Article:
1. Massachusetts GDP growth outpaced nation in fourth quarter of 2020 — but sharp downturn seen from third quarter, UMass researchers say

    Massachusetts GDP growth outpaced nation in fourth quarter of 2020 — but sharp downturn seen from third quarter, UMass researchers say

    The state’s real gross domestic product growth outpaced the nation’s in the last three months of 2020, according to research released last week in a MassBenchmarks report — but Massachusetts’ 7.9% annual rate represented a significant downturn from the third quarter. For the third quarter in 2020, the state posted a 33.1% annual rate, while the rate for the U.S. GDP was 33.4%. The U.S. annualized rate was 4% in the year’s final quarter, according to the U.S. Bureau of Economic Analysis.

    “The sharp slowdown from the third quarter was expected and reflects a transition from the strong growth due to the economy opening up in the summer and fall to a more restrained pace as the limits to a full recovery were reached as winter approached and the virus failed to be contained,” economists wrote Thursday in the MassBenchmarks report.

    Also limiting growth in the fourth quarter “was the lack of the income and unemployment compensation support given by the CARES Act and related stimulus programs,” the researchers wrote.

    MassBenchmarks is a project of the University of Massachusetts Donahue Institute and the Federal Reserve Bank of Boston. The report is signed by Alan Clayton-Matthews of the Northeastern University School of Public Policy and Urban Affairs.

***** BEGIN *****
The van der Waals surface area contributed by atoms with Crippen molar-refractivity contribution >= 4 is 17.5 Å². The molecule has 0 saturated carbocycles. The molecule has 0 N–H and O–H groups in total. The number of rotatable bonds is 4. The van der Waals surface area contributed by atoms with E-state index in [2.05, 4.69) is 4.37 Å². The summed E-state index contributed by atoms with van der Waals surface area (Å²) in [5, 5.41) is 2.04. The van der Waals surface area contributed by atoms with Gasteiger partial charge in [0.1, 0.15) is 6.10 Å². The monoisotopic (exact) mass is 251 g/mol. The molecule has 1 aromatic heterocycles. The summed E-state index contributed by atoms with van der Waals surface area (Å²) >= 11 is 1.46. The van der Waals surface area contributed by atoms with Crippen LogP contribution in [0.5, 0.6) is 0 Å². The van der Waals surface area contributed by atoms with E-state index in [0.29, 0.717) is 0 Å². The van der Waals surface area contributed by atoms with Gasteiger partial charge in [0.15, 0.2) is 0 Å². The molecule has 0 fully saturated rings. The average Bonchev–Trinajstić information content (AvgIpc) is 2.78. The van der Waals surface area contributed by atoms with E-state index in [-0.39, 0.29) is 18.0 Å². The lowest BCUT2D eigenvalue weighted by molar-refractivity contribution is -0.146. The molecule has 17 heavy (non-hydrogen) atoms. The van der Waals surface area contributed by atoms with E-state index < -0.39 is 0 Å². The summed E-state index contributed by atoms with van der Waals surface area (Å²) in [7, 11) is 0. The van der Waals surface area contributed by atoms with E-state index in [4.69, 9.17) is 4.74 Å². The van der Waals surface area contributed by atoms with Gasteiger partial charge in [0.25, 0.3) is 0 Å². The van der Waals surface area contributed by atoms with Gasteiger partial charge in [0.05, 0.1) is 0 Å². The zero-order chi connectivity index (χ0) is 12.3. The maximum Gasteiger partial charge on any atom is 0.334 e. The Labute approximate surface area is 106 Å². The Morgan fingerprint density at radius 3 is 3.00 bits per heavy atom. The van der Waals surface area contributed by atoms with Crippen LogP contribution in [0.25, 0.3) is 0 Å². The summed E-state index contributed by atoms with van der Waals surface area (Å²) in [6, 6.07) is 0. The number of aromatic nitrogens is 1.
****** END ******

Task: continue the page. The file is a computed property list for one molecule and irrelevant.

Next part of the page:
U.S. Rep. Richard E. Neal, D-Springfield, seized on the national GDP figure last week in making a case for more robust economic aid to individuals and the economy. Overall, 2020 represented the U.S. economy’s worst year since 1946, in the wake of World War II.

    “As our economy suffered severely last year, so too did American workers, families, and businesses,” said Neal, chairman of the House Committee on Ways and Means. “The dual trauma of a deadly pandemic and widespread joblessness continues to plague the nation, with women and people of color taking the hardest hit. Until we eradicate the virus and restore safe working conditions, the economy cannot truly recover.”

    Neal praised the administration of President Joseph Biden for what he described as “aggressive, science-based action” to address the pandemic. But Neal said Biden can only do so much through executive actions, and he called on Congress to pass “additional, bold legislation to bolster our efforts against the pandemic and ensure people who are struggling can afford life’s necessities.”

    The MassBenchmarks report said payroll employment in Massachusetts grew at a 7.8% annual rate in the fourth quarter versus a 5.2% national rate. In the third quarter, employment in the state also grew faster than the nation, at 29.5% in Massachusetts versus 23% nationally.

    Massachusetts was playing “catch up” relative to the U.S. as its shutdown in the spring was deeper.

    Payroll employment in Massachusetts in the fourth quarter of 2020 was still 9.2% below the fourth quarter of 2019. There was a 6% drop in payroll employment for the U.S. from the fourth quarter of the prior year.

    Massachusetts wage and salary growth in the fourth quarter was very strong, with growth at a 26.1% annual rate compared with 8.9% nationally. But that was likely due to a strong bonus season for those working in the financial sector and the fact that low-wage jobs in leisure and hospitality were hardest hit.

    MassBenchmarks said spending was strong in Massachusetts in the fourth quarter. From state regular and motor vehicle sales taxes, economists are able to estimate spending on those items was up 6.8 percentage points at an annual rate in the fourth quarter. In the third quarter, such spending was up at an annualized rate of 85.6%.

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